A pair of foreign Boehringer units urged a Connecticut federal judge on Monday to throw out claims by Blue Cross and Blue Shield of Louisiana and Humana Inc. related to an alleged scheme to keep generic versions of the stroke-prevention drug Aggrenox off the market, saying the insurers failed to serve them properly.
The U.K.’s competition watchdog revealed Wednesday it may launch an in-depth review of Solera’s £340 million ($441 million) takeover of private equity-backed Autodata, a European provider of technical information to the automotive aftermarket, unless the Texas-based acquirer offers a suitable remedy.
Two years after gaining the power to enforce U.K. competition law, the Financial Conduct Authority is emerging as an antitrust watchdog to be reckoned with for insurers, banks and other regulated firms, as several brokers recently confirmed they were under investigation.
A former college football player who was told by the National Collegiate Athletic Association that he would have to forgo a year of play if he wanted to transfer schools wants his lawsuit challenging the so-called year-in-residence rule revived, telling the Seventh Circuit on Monday that a lower court gave the NCAA "carte blanche" to violate antitrust laws.
A 1979 study of attorney-client interactions revealed startling information: Despite years of education and training to hone their legal expertise, attorneys were not acting as independent counselors but rather allowing their clients to control them. Our experience is that this trend has accelerated, say dispute resolution experts Robert Creo and Selina Shultz.
Theoretically, both better data and its better use should be able to improve results in litigation, and thus help litigation financiers allocate more capital to meritorious matters. However, while big data and artificial intelligence are intriguing additions to the litigation toolkit, they are far from turning litigation finance on its head, says Christopher Bogart, CEO of Burford Capital LLC.
It's no longer enough for law firms simply to provide expert legal advice — we are expected to mirror clients' legal, ethics and social commitments and promises. For law firm GCs, the resulting job demands seem to grow exponentially, says Peter Engstrom, general counsel of Baker McKenzie.
Generally, price-setting bots are not violating the Sherman Act. At what point would, or could, a bot engage in illegal price-fixing? Let's look at five scenarios, says David Evans of Kelley Drye & Warren LLP.
Increasingly, we see companies in all industries seeking to perform various levels of due diligence on our information security defenses. We received three times as many diligence requests from clients and prospective clients in 2016 as we did in 2015. Some clients even conduct their own penetration tests, says Thomas White, general counsel of WilmerHale.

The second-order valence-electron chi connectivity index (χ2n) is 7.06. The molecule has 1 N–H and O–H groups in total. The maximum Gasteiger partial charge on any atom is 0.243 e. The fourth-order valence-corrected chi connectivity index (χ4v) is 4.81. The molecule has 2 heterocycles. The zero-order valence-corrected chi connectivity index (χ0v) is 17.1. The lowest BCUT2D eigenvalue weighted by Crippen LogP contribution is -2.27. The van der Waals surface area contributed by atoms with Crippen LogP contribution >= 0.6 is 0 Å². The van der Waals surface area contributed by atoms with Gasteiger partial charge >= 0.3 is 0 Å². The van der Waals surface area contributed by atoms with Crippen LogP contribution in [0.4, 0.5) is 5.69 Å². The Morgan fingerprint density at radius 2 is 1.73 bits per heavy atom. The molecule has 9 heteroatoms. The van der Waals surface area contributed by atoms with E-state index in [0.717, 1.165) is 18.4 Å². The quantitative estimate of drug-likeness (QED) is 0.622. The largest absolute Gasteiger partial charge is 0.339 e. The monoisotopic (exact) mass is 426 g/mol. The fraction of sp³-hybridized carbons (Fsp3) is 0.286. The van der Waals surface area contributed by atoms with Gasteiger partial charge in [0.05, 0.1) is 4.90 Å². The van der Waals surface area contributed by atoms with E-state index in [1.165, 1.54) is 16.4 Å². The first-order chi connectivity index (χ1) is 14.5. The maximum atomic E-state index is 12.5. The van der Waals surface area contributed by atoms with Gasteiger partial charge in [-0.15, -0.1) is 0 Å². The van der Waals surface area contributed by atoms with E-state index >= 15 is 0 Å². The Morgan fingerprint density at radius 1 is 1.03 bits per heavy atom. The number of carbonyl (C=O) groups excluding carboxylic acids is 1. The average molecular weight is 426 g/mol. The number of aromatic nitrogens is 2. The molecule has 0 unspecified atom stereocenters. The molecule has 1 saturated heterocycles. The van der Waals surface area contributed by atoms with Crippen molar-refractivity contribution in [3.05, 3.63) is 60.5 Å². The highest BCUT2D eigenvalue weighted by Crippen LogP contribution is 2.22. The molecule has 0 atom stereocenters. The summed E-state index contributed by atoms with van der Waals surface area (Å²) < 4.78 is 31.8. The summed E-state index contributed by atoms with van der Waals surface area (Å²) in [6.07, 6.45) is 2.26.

What happens when attorneys come to their general counsel’s office with knowledge of a potential positional conflict? While the inquiry will depend on the rules governing the particular jurisdiction, there are a few general questions to consider from both business and legal ethics perspectives, say general counsel Nicholas A. Gravante Jr. and deputy general counsel Ilana R. Miller of Boies Schiller Flexner LLP.
In suits challenging products already approved by the U.S. Food and Drug Administration, plaintiffs often suggest that the FDA was bamboozled. In Meijer v. Ranbaxy, plaintiffs allege fraud on the FDA through violations of antitrust and racketeering laws. The First Circuit should not permit such claims to undermine the reliability of administrative actions, says Stephen McConnell of Reed Smith LLP.
Regardless of where we live and practice, regardless of whether trade deals succeed or fail, and regardless of whether the movement of people or capital is easy or difficult, our clients will still have needs or problems far away from home, says John Koski, global chief legal officer at Dentons.
If Time Magazine is correct in that being a lawyer is one of the five worst high-paying jobs, it may be time for the legal profession to pull one from the playbook of musicians and professional athletes and seek to enter a state of “flow,” says Jennifer Gibbs of Zelle LLP.
Prices provide crucial information to buyers and sellers, and so have always been critical to a competitive economy and antitrust law. But the emergence of new online information-harvesting technology and instantaneous transmission of pricing information may lead to anti-competitive price-fixing arrangements and disputes about distributors’ pricing, say Matthew Kennison and Steven Cernak of Schiff Hardin LLP.